Americans and Chinese aren’t all that different, at least when it comes to top picks in ice cream flavors. According to market research firm Mintel, the top flavor launches in the United States in 2014 were in order of prominence: Chocolate, Vanilla, Caramel, and Fudge.
What’s your favorite ice cream flavor?
What's your favorite ice cream flavor?Americans and Chinese aren't all that different, at least when it comes to top picks in ice cream flavors. According to market research firm Mintel, the top flavor launches in the United States in 2014 were in order of prominence: Chocolate, Vanilla, Caramel, and Fudge. Meanwhile in China, it's: Vanilla, Milk (plain frozen cream and milk), Chocolate, and Strawberry. But despite these commonalities at the top, differences in flavor preferences do emerge. Mintel found that Chinese prefer fruiter and nuttier flavors, while Americans prefer richer flavors and mixing savory and sweet. We hit the streets to find out what ice cream flavors people liked most.
Meanwhile in China, it’s: Vanilla, Milk (plain frozen cream and milk), Chocolate, and Strawberry. But despite these commonalities at the top, differences in flavor preferences do emerge. Mintel found that Chinese prefer fruiter and nuttier flavors, while Americans prefer richer flavors and mixing savory and sweet.
Here are the other top flavors in the United States in order of popularity: Strawberry, Sea Salt, Peanut Butter, Cookie, Dark chocolate, and Raspberry, while the remaining top flavors for Chinese consumers are: Red bean/Azuki, Mango, Durian, Blueberry, Banana.
Top ice cream flavors in the USA:
Top ice cream flavors in the China:
Ice cream makers are eyeing Chinese tastes more than ever since China surpassed the American market for ice cream consumption for the first time in 2014, Mintel found.
From 2008-2014, the market value for ice cream sales in China doubled to $11.4 billion, while it grew at a much slower rate in the United States, about 15 percent to $11.2 billion in the same time period. Of the total ice cream sales around the world, 22.8 percent came from China, while 22.4 percent came from the United States.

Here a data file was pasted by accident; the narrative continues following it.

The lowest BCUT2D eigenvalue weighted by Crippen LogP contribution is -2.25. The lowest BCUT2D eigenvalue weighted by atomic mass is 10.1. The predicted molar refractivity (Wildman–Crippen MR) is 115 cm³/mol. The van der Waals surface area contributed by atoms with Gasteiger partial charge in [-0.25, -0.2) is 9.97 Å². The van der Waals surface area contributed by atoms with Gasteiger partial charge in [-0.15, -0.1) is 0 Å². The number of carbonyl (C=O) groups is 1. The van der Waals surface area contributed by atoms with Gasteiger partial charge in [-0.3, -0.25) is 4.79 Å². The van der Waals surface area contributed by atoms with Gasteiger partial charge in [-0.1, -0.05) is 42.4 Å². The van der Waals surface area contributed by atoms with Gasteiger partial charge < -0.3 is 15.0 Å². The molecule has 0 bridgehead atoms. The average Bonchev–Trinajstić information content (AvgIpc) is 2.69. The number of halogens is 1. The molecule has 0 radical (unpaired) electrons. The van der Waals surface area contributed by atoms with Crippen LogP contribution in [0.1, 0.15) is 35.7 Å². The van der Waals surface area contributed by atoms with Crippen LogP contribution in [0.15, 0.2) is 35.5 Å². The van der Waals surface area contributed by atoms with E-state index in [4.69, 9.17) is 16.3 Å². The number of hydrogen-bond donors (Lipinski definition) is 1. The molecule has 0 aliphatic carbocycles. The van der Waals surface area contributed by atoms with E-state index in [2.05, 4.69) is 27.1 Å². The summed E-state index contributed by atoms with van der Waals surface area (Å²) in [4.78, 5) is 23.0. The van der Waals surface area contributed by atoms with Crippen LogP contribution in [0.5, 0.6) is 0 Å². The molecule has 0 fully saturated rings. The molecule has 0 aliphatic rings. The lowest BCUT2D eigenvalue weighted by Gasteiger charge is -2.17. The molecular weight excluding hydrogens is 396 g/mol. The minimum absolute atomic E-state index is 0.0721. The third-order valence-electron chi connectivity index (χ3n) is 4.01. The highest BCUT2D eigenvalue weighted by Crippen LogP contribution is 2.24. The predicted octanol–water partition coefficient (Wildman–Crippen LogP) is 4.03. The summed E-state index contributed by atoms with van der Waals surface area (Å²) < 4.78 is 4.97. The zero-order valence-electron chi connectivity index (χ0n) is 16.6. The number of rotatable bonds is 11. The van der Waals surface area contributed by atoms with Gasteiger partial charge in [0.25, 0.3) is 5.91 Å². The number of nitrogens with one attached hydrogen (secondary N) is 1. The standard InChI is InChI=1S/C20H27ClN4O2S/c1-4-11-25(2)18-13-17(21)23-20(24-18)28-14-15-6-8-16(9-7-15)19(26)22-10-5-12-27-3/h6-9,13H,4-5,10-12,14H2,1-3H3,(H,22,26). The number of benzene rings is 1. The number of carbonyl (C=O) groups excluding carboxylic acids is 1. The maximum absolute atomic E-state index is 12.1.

Despite an increase of ice cream consumption in China, on a per capita basis, Americans still eat more ice cream than any other country — about 39 pints a year or 18.4 liters. China eats about 8.5 pints per person annually or about 4 liters. Other top ice cream eating countries include Japan, Russia and Germany.
The growth in the Chinese ice cream market is no surprise to Michael Strange, the president of Bassetts Ice Cream Company in Philadelphia, who estimates that about 20 percent of his business is in China, his largest foreign market.
On average, the company ships one to two 40-foot containers to China each month, and sells 16,000 2.5-gallon drums of ice cream per month in the United States.
“In the United States, a third of all the ice cream we sell is vanilla. For China, vanilla is probably the third or fourth best seller,” Strange said. “We’ve found that fruit and nut flavors are extremely popular with our China customer.”
Strange has worked to tailor certain flavors for the Chinese market where matcha green tea and black sesame do very well.
“I was a little worried about that flavor [black sesame], that it wouldn’t be all that great, but I really liked it,” Strange said. “There’s a perception that black sesame and green tea have some health benefit, the next time we make black sesame agaub we’ll definitely run some for the United States.”
The growing Chinese ice cream market can be attributed to rising incomes, increasingly developed retail infrastructure and cold chain networks, said Alex Beckett, Global Food Analyst at Mintel.
“China is now the powerhouse of the global ice cream market in terms of overall size… The pace of development, coupled with the immensity of the population, is having an increasing impact on the Chinese ice cream market,” Beckett said.
“As the world economy’s centre of gravity continues to shift away from the West, these challenges give ice cream giants all the more reason to extend their presence – and new product development investment – in more emerging economies, particularly in Asia.”
Video by Lisa Chiu and Xiaolu Sun.